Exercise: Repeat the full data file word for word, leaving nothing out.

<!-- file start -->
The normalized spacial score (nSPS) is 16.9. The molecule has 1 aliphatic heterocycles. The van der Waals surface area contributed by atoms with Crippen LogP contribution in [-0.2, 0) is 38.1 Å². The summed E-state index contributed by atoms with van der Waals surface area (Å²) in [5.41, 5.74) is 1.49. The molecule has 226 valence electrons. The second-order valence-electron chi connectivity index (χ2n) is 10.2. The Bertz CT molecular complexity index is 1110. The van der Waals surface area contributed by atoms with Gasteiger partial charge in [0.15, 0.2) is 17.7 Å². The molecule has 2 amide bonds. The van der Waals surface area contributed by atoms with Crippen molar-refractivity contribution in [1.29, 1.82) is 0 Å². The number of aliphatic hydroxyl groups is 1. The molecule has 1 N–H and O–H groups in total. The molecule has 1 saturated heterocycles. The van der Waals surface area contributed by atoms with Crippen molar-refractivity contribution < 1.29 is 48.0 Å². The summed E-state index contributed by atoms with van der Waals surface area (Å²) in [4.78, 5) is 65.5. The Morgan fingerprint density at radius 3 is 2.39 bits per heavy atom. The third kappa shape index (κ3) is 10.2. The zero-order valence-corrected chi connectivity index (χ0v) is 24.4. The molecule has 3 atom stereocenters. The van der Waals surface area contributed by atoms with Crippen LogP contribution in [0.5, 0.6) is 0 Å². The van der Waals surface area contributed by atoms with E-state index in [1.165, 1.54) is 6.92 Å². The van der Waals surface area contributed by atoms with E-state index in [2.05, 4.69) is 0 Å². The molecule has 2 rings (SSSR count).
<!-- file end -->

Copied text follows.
The normalized spacial score (nSPS) is 16.9. The molecule has 1 aliphatic heterocycles. The van der Waals surface area contributed by atoms with Crippen LogP contribution in [-0.2, 0) is 38.1 Å². The summed E-state index contributed by atoms with van der Waals surface area (Å²) in [5.41, 5.74) is 1.49. The molecule has 226 valence electrons. The second-order valence-electron chi connectivity index (χ2n) is 10.2. The Bertz CT molecular complexity index is 1110. The van der Waals surface area contributed by atoms with Gasteiger partial charge in [0.15, 0.2) is 17.7 Å². The molecule has 2 amide bonds. The van der Waals surface area contributed by atoms with Crippen molar-refractivity contribution in [1.29, 1.82) is 0 Å². The number of aliphatic hydroxyl groups is 1. The molecule has 1 N–H and O–H groups in total. The molecule has 1 saturated heterocycles. The van der Waals surface area contributed by atoms with Crippen molar-refractivity contribution < 1.29 is 48.0 Å². The summed E-state index contributed by atoms with van der Waals surface area (Å²) in [4.78, 5) is 65.5. The Morgan fingerprint density at radius 3 is 2.39 bits per heavy atom. The third kappa shape index (κ3) is 10.2. The zero-order valence-corrected chi connectivity index (χ0v) is 24.4. The molecule has 3 atom stereocenters. The van der Waals surface area contributed by atoms with Crippen LogP contribution in [0.5, 0.6) is 0 Å². The van der Waals surface area contributed by atoms with E-state index in [1.165, 1.54) is 6.92 Å². The van der Waals surface area contributed by atoms with E-state index in [2.05, 4.69) is 0 Å². The molecule has 2 rings (SSSR count).